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Tim Hortons profit rises, but falls short of expectations

File photo of a doughnut case in a Tim Horton's location in Caledon, Ont.

j.p. moczulski The Globe and Mail

Tim Hortons Inc. first-quarter earnings increased by 5.5 per cent as the company benefited from the addition of new stores in Canada and a better product mix and pricing in the United States although the improvement was not enough to beat analysts' expectations.

The coffee and doughnut giant posted net profit of $90.9-million or 66 cents per share in the quarter, compared with $86.2-million or 56 cents in the year-earlier period.

Revenue was $766.4-million, up 4.8 per cent from $731.5-million.

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The consensus analysts' estimates for the first quarter were 68 cents EPS and $772.85-million in revenue.

Same-store sales growth in Canada in the quarter was 1.6 per cent and in the U.S. it was 1.9 per cent.

A total of 23 restaurants were opened in Canada in the quarter, 11 in the U.S., the company said on Wednesday.

"We made continued progress in the first quarter as we focused on aspects of our business where we could make an immediate impact, including simplifying our operations, enhancing our restaurants and introducing menu innovations," said president and chief executive officer Marc Cara.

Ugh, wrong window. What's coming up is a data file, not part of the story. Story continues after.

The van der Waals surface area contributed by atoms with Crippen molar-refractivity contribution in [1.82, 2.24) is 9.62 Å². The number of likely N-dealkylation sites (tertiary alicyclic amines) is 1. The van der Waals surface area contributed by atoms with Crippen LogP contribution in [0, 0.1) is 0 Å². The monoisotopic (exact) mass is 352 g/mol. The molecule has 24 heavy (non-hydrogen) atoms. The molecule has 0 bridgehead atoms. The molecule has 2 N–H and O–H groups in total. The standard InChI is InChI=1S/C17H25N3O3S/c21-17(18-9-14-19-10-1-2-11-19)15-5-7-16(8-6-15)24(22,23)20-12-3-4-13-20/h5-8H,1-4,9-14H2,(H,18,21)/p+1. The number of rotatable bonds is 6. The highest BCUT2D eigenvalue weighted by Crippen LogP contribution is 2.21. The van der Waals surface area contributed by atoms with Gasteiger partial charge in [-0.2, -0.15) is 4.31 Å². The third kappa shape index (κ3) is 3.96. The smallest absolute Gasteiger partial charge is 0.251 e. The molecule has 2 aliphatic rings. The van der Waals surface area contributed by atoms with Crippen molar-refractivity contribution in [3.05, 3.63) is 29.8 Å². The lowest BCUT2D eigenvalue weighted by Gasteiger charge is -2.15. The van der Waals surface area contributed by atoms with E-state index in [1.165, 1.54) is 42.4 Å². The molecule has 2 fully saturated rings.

EPS of 66 cents grew by 16.9 per cent due to the expanded share buyback program, which resulted in a decrease of 15 million shares outstanding, on average, versus the first quarter of 2013, the company said. And corporate reorganization expenses negatively affected EPS by five cents in the first quarter of 2013.

Tim Hortons' board declared a dividend of 32 cents per common share.

The company said in February it planned to open 800 restaurants in North America – 500 in Canada – and 220 in the Middle East.

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Corporate strategy to deal with the challenges of a slow-growth industry and tough competition includes broadening customer purchases beyond just coffee and a doughnut as well as speeding up service.

Oakville, Ont.-based Tim Hortons is one of the largest publicly traded restaurant chains in North America based on market capitalization and the biggest in Canada.

It has 4,524 system-wide restaurants, including 3,610 in Canada, 870 in the U.S. and 44 in the Gulf Co-operation Council.

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About the Author
Quebec Business Correspondent

Bertrand has been covering Quebec business and finance since 2000. Before joining The Globe and Mail in 2000, he was the Toronto-based national business correspondent for Southam News. He has a B.A. from McGill University and a Bachelor of Applied Arts from Ryerson. More


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